1.Power/Distance (PD) - This refers to the degree ofinequality that exists - and is accepted - among people with and without power.A high PD score indicates that society accepts an unequal distribution of powerand people understand "their place" in the system. Low PD means thatpower is shared and well dispersed. It also means that society members viewthemselves as equals (Mind Tools Ltd., 2010).
Application:According to Hofstede's model, in ahigh PD country like Malaysia (104), you would probably send reports only totop management and have closed door meetings where only a select few, powerfulleaders were in attendance (Mind ToolsLtd., 2010).
2.Individualism (IDV) - This refers to the strength ofthe ties people have to others within the community. A high IDV score indicatesa loose connection with people. In countries with a high IDV score there is alack of interpersonal connection and little sharing of responsibility, beyond familyand perhaps a few close friends. A society with a low IDV score would havestrong group cohesion, and there would be a large amount of loyalty and respectfor members of the group. The group itself is also larger and people take moreresponsibility for each other's well being (Mind Tools Ltd., 2010).
Application:Hofstede's analysis suggests that in the Central American countries of Panamaand Guatemala where the IDV scores are very low (11 and 6, respectively), amarketing campaign that emphasized benefits to the community or that tied intoa popular political movement would likely be understood and well-received (Mind Tools Ltd., 2010).
3.Masculinity (MAS) - This refers to how much a societysticks with, and values, traditional male and female roles. High MAS scores arefound in countries where men are expected to be tough, to be the provider, tobe assertive and to be strong. If women work outside the home, they haveseparate professions from men. Low MAS scores do not reverse the gender roles.In a low MAS society, the roles are simply blurred. You see women and menworking together equally across many professions. Men are allowed to besensitive and women can work hard for professional success (Mind Tools Ltd., 2010).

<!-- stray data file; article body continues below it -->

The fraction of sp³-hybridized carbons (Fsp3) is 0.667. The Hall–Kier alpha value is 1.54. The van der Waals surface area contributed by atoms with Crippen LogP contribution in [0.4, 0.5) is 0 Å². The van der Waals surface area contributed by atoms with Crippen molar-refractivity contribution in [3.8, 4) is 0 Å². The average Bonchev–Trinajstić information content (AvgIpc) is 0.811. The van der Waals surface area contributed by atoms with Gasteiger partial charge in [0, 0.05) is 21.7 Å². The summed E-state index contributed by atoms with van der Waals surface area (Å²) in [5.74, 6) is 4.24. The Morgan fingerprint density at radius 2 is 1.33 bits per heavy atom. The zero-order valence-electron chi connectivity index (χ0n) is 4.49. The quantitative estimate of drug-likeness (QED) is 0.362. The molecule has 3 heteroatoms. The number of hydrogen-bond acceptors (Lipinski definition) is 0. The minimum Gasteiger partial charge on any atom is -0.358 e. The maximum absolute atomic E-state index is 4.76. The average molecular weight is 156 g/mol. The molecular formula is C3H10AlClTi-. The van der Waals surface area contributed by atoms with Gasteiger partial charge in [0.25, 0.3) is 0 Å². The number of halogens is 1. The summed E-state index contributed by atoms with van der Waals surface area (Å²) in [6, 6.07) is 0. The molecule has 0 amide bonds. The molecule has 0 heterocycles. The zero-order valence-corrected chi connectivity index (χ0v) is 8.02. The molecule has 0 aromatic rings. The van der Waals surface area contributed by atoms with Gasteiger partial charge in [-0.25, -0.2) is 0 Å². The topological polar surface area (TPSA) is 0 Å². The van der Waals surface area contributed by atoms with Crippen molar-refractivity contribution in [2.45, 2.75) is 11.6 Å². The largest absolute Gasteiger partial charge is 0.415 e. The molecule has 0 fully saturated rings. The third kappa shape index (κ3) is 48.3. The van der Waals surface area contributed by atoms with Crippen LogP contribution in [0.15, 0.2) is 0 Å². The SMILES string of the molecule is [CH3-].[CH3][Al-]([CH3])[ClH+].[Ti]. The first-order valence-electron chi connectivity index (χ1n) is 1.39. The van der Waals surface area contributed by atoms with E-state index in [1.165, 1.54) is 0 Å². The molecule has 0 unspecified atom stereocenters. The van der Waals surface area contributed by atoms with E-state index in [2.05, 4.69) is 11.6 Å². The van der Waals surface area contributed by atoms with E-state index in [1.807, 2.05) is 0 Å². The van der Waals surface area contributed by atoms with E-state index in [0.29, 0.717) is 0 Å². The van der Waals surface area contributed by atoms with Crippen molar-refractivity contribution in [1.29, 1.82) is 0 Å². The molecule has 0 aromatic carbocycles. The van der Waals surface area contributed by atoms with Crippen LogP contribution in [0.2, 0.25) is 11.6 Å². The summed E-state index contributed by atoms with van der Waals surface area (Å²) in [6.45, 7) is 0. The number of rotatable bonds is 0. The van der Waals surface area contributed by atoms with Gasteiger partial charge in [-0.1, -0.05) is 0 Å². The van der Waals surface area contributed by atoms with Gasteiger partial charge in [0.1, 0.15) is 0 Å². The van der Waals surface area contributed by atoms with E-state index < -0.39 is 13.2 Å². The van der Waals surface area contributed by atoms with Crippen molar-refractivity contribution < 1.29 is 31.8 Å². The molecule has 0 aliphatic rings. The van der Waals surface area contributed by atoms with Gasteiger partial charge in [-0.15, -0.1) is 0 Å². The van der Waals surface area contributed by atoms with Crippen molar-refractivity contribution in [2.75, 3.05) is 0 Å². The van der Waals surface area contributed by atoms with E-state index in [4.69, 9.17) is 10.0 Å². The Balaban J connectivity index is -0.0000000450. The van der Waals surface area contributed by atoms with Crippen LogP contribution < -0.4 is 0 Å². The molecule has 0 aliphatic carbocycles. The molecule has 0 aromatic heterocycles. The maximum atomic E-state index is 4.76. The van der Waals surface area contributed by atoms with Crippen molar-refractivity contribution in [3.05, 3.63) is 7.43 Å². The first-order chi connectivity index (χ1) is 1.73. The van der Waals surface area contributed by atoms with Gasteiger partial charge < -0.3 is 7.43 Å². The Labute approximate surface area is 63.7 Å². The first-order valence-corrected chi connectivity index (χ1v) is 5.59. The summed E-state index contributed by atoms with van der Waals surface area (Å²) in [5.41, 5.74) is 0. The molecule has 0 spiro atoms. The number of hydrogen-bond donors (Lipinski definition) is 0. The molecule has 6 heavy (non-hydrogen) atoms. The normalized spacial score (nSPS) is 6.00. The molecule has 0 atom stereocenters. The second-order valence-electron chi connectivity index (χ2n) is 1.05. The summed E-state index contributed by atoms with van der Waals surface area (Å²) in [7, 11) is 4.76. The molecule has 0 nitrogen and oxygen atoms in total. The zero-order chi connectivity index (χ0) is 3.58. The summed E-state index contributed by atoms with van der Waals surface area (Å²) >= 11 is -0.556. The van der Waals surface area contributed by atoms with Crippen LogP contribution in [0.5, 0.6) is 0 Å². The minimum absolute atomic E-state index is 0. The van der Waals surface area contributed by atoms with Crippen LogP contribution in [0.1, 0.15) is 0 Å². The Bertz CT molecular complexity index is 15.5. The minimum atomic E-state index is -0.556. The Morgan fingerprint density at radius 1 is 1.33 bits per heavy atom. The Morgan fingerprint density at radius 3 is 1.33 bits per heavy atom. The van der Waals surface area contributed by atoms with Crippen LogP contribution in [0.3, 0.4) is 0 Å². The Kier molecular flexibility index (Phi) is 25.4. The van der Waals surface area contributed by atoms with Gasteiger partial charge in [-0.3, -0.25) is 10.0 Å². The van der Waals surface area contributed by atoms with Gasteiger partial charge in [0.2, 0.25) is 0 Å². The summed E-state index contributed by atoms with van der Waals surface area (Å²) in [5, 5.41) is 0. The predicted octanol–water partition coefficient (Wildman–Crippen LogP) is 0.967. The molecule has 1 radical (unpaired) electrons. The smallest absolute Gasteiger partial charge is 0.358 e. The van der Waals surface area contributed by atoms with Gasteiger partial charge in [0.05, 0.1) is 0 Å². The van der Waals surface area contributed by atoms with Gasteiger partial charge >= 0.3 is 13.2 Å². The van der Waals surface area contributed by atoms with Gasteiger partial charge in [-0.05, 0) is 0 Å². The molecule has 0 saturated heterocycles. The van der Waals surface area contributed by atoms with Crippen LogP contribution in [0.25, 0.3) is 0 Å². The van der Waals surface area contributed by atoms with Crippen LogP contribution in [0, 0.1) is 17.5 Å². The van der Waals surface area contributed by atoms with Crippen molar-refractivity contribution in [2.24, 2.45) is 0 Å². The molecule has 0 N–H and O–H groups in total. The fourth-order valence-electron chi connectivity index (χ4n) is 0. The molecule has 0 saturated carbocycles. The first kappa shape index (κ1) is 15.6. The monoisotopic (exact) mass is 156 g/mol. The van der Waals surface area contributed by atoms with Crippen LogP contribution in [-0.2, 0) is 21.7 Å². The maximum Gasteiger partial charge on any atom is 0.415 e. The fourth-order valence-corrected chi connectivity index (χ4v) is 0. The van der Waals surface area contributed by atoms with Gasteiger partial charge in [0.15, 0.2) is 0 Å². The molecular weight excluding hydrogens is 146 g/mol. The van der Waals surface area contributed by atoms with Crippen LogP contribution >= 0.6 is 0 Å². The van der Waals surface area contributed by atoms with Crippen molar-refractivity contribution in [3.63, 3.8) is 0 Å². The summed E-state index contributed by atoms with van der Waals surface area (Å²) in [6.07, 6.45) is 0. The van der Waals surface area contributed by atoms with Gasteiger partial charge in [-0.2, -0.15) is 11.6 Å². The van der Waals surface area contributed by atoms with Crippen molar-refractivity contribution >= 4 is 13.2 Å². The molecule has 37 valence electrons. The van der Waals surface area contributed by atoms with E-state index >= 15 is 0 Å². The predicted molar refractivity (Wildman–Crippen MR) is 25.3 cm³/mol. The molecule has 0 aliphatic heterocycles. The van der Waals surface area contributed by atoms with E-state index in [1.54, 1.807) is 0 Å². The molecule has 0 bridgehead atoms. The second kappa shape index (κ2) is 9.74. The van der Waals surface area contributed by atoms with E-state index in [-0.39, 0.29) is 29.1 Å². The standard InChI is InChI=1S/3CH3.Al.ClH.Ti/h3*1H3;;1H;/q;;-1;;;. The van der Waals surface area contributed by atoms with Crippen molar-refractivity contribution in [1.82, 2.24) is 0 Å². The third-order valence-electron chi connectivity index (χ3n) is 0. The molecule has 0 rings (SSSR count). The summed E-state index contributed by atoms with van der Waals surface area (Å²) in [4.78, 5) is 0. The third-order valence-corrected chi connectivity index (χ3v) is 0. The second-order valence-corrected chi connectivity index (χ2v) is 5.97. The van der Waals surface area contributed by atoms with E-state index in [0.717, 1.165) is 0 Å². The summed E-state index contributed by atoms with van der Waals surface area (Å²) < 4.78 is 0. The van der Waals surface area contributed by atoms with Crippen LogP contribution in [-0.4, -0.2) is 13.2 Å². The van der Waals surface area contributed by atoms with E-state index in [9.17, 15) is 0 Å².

Application:Japan is highly masculine with a score of 95 whereas Sweden has the lowestmeasured value (5). According to Hofstede's analysis, if you were to open anoffice in Japan, you might have greater success if you appointed a maleemployee to lead the team and had a strong male contingent on the team. InSweden, on the other hand, you would aim for a team that was balanced in termsof skill rather than gender (Mind Tools Ltd.,2010).
4.Uncertainty/Avoidance Index (UAI)- This relates to the degree of anxiety society members feel when in uncertainor unknown situations. High UAI-scoring nations try to avoid ambiguous situationswhenever possible. They are governed by rules and order and they seek acollective "truth". Low UAI scores indicate the society enjoys novelevents and values differences. There are very few rules and people areencouraged to discover their own truth (MindTools Ltd., 2010).
Application:Hofstede's Cultural Dimensions imply that when discussing a project with peoplein Belgium, whose country scored a 94 on the UAI scale, you should investigatethe various options and then present a limited number of choices, but have verydetailed information available on your contingency and risk plans (Mind Tools Ltd., 2010).(Note that there will be cultural differences between French and Dutch speakersin Belgium!)
5.Long Term Orientation (LTO) - Thisrefers to how much society values long-standing - as opposed to short term -traditions and values. This is the fifth dimension that Hofstede added in the1990s after finding that Asian countries with a strong link to Confucianphilosophy acted differently from western cultures. In countries with a highLTO score, delivering on social obligations and avoiding "loss offace" are considered very important (MindTools Ltd., 2010).
Application:According to Hofstede's analysis, people in the United States and UnitedKingdom have low LTO scores. This suggests that you can pretty much expect anythingin this culture in terms of creative expression and novel ideas. The modelimplies that people in the US and UK don't value tradition as much as manyothers, and are therefore likely to be willing to help you execute the mostinnovative plans as long as they get to participate fully (Mind Tools Ltd., 2010). (Thismay be surprising to people in the UK, with its associations of tradition!)